Zaha Hadid was an Iraqi–British top architect. She was the first woman to receive the Pritzker Architecture Prize (2004) and the UK’s most prestigious architectural award: the Stirling Prize (2010 and 2011). In 2012, she was made a Dame by Elizabeth II for services to architecture, and in 2016 Zaha Hadid became the first and only woman to be awarded the Royal Gold Medal from the Royal Institute of British Architects.
The collection – finished by her practice, Zaha Hadid Architects – references mid-century furniture through its use of wood rather than Zaha Hadid’s typical material of choice, clear acrylic. Walnut, chosen for its color, is curved into Zaha Hadid’s famous fluid and sinuous lines. The interior designer aimed to create sturdy pieces that appear lightweight.
My partner was inspired by seeing some of the timber antiques from the 50s and 60s – Patrik Schumacher
Dune Formation Dining Table
This modern dining table designed by Zaha Hadid is an organic ensemble of inter-dependent furniture elements, including shelves, benches, a table, and an artificial tree – each offers multiple uses and configurations. Designed and produced using a combination of advanced 3D modeling techniques and adapted materials, the aluminum dining table blends vertical and horizontal planes to create a continuous surface.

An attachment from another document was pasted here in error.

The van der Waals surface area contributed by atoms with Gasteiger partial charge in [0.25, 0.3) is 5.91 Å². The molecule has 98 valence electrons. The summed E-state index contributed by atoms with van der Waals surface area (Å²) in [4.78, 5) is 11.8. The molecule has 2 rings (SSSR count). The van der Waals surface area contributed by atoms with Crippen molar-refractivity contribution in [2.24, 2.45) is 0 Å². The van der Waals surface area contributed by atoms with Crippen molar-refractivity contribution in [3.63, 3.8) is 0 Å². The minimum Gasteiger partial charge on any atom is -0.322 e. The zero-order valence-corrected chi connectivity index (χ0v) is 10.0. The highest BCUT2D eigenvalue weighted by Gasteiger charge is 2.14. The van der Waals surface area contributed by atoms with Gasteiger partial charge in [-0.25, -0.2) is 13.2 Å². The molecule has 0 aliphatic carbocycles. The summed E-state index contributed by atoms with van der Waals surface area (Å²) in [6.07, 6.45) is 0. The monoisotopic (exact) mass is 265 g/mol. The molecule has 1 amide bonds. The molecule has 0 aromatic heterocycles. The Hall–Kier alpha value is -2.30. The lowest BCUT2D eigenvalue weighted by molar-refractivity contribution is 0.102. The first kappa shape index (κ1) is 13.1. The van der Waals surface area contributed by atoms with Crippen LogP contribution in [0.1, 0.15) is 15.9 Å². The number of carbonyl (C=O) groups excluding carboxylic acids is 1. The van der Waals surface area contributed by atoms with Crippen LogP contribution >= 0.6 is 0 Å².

The Liquid Glacial acrylic dining table designed by the Zaha Hadid embeds surface complexity and reflection within a powerful fluid dynamic. The luxury dining table is suspended between fluid movement and stasis as if formed in the depths of space. Gentle waves and ripples pulse beneath the flat surface of the table-top, while the legs pour from the horizontal in a dramatic frozen vortex like water. The use of transparent acrylic amplifies this effect, adding depth and complexity through a kaleidoscopic display of light and infinite refractions.
The Liquid Glacial series has pushed the boundaries of materiality and innovation; part of the process of our ongoing design investigation. – Zaha Hadid
Volu Dining Pavilion
We can’t forget Design Miami 2015 where the architects Zaha Hadid and Patrik Schumacher, now director and senior designer, have designed the Volu Dining Pavilion shaped like an open clamshell.
Zaha Hadid and Schumacher’s team used computational design to create the pavilion, which is constructed from laser-cut and perforated steel surfaces, aluminum box sections, and timber loops. Volu appears to be made from a continuous piece and features an oval roof that tilts downwards over diners like a mushroom cap. The skeleton of the 3.2-meter-tall structure houses cut-out irregularly shaped sections that form a pattern across the roof and the supporting stem. The structure houses a circular wooden dining table, accompanied by three curved benches that can seat up to ten diners.
Through the analysis of the geometry under load, the pavilion’s structure and skin have been digitally optimized to remove unnecessary material, resulting in the lightest possible design solution — following an organic structural logic that recreates many of the same principles found in nature.